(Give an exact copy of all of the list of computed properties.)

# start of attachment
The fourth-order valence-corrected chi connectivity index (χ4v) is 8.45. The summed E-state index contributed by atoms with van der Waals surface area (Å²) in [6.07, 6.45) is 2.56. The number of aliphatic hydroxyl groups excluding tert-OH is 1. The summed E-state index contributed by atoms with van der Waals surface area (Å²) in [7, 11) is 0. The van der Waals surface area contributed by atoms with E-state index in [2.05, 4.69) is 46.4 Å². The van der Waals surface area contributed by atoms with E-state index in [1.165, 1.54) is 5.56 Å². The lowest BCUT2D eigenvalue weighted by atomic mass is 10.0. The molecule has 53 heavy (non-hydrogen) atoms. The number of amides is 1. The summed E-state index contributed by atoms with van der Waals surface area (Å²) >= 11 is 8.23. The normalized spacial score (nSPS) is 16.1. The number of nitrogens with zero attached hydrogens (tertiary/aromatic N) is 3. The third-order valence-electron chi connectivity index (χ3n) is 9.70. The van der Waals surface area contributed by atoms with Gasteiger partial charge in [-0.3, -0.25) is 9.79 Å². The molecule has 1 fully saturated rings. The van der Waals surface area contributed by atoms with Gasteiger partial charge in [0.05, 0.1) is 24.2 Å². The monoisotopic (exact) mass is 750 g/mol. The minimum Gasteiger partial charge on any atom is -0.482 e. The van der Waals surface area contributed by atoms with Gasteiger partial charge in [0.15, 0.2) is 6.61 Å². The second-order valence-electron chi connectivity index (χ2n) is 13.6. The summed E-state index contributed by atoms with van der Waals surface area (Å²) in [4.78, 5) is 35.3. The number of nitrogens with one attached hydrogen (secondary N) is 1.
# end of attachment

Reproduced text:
The fourth-order valence-corrected chi connectivity index (χ4v) is 8.45. The summed E-state index contributed by atoms with van der Waals surface area (Å²) in [6.07, 6.45) is 2.56. The number of aliphatic hydroxyl groups excluding tert-OH is 1. The summed E-state index contributed by atoms with van der Waals surface area (Å²) in [7, 11) is 0. The van der Waals surface area contributed by atoms with E-state index in [2.05, 4.69) is 46.4 Å². The van der Waals surface area contributed by atoms with E-state index in [1.165, 1.54) is 5.56 Å². The lowest BCUT2D eigenvalue weighted by atomic mass is 10.0. The molecule has 53 heavy (non-hydrogen) atoms. The number of amides is 1. The summed E-state index contributed by atoms with van der Waals surface area (Å²) >= 11 is 8.23. The normalized spacial score (nSPS) is 16.1. The number of nitrogens with zero attached hydrogens (tertiary/aromatic N) is 3. The third-order valence-electron chi connectivity index (χ3n) is 9.70. The van der Waals surface area contributed by atoms with Gasteiger partial charge in [-0.3, -0.25) is 9.79 Å². The molecule has 1 fully saturated rings. The van der Waals surface area contributed by atoms with Gasteiger partial charge in [0.05, 0.1) is 24.2 Å². The monoisotopic (exact) mass is 750 g/mol. The minimum Gasteiger partial charge on any atom is -0.482 e. The van der Waals surface area contributed by atoms with Gasteiger partial charge in [0.15, 0.2) is 6.61 Å². The second-order valence-electron chi connectivity index (χ2n) is 13.6. The summed E-state index contributed by atoms with van der Waals surface area (Å²) in [4.78, 5) is 35.3. The number of nitrogens with one attached hydrogen (secondary N) is 1.